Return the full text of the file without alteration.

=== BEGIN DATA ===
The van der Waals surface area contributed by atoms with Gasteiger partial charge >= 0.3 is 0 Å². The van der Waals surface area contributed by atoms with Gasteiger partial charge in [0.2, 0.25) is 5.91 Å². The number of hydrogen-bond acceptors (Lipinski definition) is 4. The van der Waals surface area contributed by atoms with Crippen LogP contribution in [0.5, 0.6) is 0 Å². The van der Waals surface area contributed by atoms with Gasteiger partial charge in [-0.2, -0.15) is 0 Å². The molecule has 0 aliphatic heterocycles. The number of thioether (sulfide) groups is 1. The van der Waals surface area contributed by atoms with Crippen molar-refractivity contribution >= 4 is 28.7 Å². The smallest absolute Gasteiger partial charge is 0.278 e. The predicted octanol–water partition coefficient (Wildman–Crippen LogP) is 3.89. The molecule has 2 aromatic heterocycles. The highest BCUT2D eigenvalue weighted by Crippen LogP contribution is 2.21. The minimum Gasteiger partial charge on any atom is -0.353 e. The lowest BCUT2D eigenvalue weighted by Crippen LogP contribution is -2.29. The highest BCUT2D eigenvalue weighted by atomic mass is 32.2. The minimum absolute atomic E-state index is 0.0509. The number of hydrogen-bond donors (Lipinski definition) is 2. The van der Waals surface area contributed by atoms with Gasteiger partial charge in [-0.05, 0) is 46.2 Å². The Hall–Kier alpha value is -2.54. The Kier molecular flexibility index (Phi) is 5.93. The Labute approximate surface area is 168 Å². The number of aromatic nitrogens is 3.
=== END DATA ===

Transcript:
The van der Waals surface area contributed by atoms with Gasteiger partial charge >= 0.3 is 0 Å². The van der Waals surface area contributed by atoms with Gasteiger partial charge in [0.2, 0.25) is 5.91 Å². The number of hydrogen-bond acceptors (Lipinski definition) is 4. The van der Waals surface area contributed by atoms with Crippen LogP contribution in [0.5, 0.6) is 0 Å². The van der Waals surface area contributed by atoms with Gasteiger partial charge in [-0.2, -0.15) is 0 Å². The molecule has 0 aliphatic heterocycles. The number of thioether (sulfide) groups is 1. The van der Waals surface area contributed by atoms with Crippen molar-refractivity contribution >= 4 is 28.7 Å². The smallest absolute Gasteiger partial charge is 0.278 e. The predicted octanol–water partition coefficient (Wildman–Crippen LogP) is 3.89. The molecule has 2 aromatic heterocycles. The highest BCUT2D eigenvalue weighted by Crippen LogP contribution is 2.21. The minimum Gasteiger partial charge on any atom is -0.353 e. The lowest BCUT2D eigenvalue weighted by Crippen LogP contribution is -2.29. The highest BCUT2D eigenvalue weighted by atomic mass is 32.2. The minimum absolute atomic E-state index is 0.0509. The number of hydrogen-bond donors (Lipinski definition) is 2. The van der Waals surface area contributed by atoms with Gasteiger partial charge in [-0.05, 0) is 46.2 Å². The Hall–Kier alpha value is -2.54. The Kier molecular flexibility index (Phi) is 5.93. The Labute approximate surface area is 168 Å². The number of aromatic nitrogens is 3.